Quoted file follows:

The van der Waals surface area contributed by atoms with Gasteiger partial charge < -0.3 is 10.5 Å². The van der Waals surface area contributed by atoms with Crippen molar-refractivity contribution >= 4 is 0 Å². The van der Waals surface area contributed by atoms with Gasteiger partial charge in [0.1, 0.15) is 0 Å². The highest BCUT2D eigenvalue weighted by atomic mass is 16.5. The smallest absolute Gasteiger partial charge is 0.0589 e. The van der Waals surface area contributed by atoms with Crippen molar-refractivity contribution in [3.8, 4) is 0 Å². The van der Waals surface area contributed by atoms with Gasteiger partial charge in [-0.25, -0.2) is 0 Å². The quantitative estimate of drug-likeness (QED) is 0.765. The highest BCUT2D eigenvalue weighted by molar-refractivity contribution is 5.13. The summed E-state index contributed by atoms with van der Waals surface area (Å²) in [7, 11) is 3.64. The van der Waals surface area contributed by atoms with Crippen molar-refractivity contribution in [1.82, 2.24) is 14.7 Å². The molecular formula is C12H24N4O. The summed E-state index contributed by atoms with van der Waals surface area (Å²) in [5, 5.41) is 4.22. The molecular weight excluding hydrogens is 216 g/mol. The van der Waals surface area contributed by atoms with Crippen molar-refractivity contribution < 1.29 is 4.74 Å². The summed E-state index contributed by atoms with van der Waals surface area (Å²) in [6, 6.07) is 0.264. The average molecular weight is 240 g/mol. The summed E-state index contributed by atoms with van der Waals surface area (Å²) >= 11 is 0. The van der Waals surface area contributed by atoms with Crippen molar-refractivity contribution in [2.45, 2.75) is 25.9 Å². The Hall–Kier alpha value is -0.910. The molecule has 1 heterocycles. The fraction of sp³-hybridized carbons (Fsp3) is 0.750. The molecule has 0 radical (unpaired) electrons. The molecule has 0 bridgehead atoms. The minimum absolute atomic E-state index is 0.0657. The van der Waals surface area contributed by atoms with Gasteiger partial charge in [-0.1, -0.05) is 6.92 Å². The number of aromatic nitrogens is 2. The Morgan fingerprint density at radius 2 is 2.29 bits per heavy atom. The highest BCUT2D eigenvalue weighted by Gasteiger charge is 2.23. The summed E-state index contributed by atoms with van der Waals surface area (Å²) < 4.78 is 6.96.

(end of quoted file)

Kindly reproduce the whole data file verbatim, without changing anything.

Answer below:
The van der Waals surface area contributed by atoms with Gasteiger partial charge < -0.3 is 10.5 Å². The van der Waals surface area contributed by atoms with Crippen molar-refractivity contribution >= 4 is 0 Å². The van der Waals surface area contributed by atoms with Gasteiger partial charge in [0.1, 0.15) is 0 Å². The highest BCUT2D eigenvalue weighted by atomic mass is 16.5. The smallest absolute Gasteiger partial charge is 0.0589 e. The van der Waals surface area contributed by atoms with Crippen molar-refractivity contribution in [3.8, 4) is 0 Å². The van der Waals surface area contributed by atoms with Gasteiger partial charge in [-0.25, -0.2) is 0 Å². The quantitative estimate of drug-likeness (QED) is 0.765. The highest BCUT2D eigenvalue weighted by molar-refractivity contribution is 5.13. The summed E-state index contributed by atoms with van der Waals surface area (Å²) in [7, 11) is 3.64. The van der Waals surface area contributed by atoms with Crippen molar-refractivity contribution in [1.82, 2.24) is 14.7 Å². The molecular formula is C12H24N4O. The summed E-state index contributed by atoms with van der Waals surface area (Å²) in [5, 5.41) is 4.22. The molecular weight excluding hydrogens is 216 g/mol. The van der Waals surface area contributed by atoms with Crippen molar-refractivity contribution < 1.29 is 4.74 Å². The summed E-state index contributed by atoms with van der Waals surface area (Å²) in [6, 6.07) is 0.264. The average molecular weight is 240 g/mol. The summed E-state index contributed by atoms with van der Waals surface area (Å²) >= 11 is 0. The van der Waals surface area contributed by atoms with Crippen molar-refractivity contribution in [2.45, 2.75) is 25.9 Å². The Hall–Kier alpha value is -0.910. The molecule has 1 heterocycles. The fraction of sp³-hybridized carbons (Fsp3) is 0.750. The molecule has 0 radical (unpaired) electrons. The molecule has 0 bridgehead atoms. The minimum absolute atomic E-state index is 0.0657. The van der Waals surface area contributed by atoms with Gasteiger partial charge in [-0.1, -0.05) is 6.92 Å². The number of aromatic nitrogens is 2. The Morgan fingerprint density at radius 2 is 2.29 bits per heavy atom. The highest BCUT2D eigenvalue weighted by Gasteiger charge is 2.23. The summed E-state index contributed by atoms with van der Waals surface area (Å²) < 4.78 is 6.96.